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Wind Energy Science The interactive open-access journal of the European Academy of Wind Energy
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© Author(s) 2019. This work is distributed under
the Creative Commons Attribution 4.0 License.
© Author(s) 2019. This work is distributed under
the Creative Commons Attribution 4.0 License.

Submitted as: research article 18 Sep 2019

Submitted as: research article | 18 Sep 2019

Review status
This discussion paper is a preprint. It is a manuscript under review for the journal Wind Energy Science (WES).

Investigations of aerodynamic drag forces during structural blade testing using high fidelity fluid-structure interaction

Christian Grinderslev1, Federico Belloni1,2, Sergio González Horcas1, and Niels N. Sørensen1 Christian Grinderslev et al.
  • 1Department of Wind Energy, Technical University of Denmark, Risø Campus, 4000, Roskilde
  • 2Blade Test Centre A/S, Landdybet 10, 9220, Aalborg

Abstract. Aerodynamic loads on wind turbine blades that are tested for fatigue certifications, need to be known for planning and defining test loads beforehand. It is known that the aerodynamic forces, especially drag, are different for tests and operation, due to the entirely different flow conditions. In test facilities, a vibrating blade will move in and out of its own wake increasing the drag forces on the blade. This is not the case in operation. To study this special aerodynamic condition present during experimental tests, numerical simulations of a wind turbine blade during pull-release tests were conducted. High fidelity three dimensional computational fluid dynamics methods were used throughout the simulations. By this, the fluid mechanisms and their impact on the moving blade are clarified and through the coupling with a structural solver, the fluid-structure interaction is studied. Results are compared to actual measurements from experimental tests, verifying the approach. It is found that the blade experiences a high drag due to its motion towards its own whirling wake, resulting in an effective drag coefficient of approximately 5.3 for the 90 degree angle of attack. This large drag coefficient was implemented in a fatigue test load simulation, resulting in a significant decrease of moment along the blade, leading to less load applied than intended. The confinement from the test facility did not impact this specific test setup, but simulations with longer blades could possibly yield different conclusions. To the knowledge of the authors, this investigation including three dimensional effects, structural coupling and confinement is the first of its kind.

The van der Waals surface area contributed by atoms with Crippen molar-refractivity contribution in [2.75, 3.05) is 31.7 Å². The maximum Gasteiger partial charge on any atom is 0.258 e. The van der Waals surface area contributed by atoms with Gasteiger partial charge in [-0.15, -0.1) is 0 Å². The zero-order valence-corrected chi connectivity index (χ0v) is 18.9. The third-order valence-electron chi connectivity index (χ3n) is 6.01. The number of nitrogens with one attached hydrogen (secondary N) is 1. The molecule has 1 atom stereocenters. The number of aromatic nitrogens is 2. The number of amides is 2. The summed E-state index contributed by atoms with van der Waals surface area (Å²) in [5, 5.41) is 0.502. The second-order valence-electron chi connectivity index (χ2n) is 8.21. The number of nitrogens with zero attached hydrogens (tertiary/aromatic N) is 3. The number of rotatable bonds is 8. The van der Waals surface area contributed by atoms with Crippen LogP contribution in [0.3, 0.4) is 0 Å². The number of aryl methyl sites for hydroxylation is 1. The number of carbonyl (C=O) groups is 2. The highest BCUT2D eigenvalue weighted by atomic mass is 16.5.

Christian Grinderslev et al.
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Status: open (extended)
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Christian Grinderslev et al.
Christian Grinderslev et al.
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Short summary
This study focusses on coupled computational fluid and structural dynamics simulations of a dynamic structural test of a wind turbine blade, as performed in laboratories. It is found that drag coefficients used for simulations, when planning fatigue tests, underestimate the air resistance to the dynamic motion which the blade undergoes during tests. This can result in the forces applied to the blade actually being lower in reality during tests than what was planned, if not corrected for.
This study focusses on coupled computational fluid and structural dynamics simulations of a...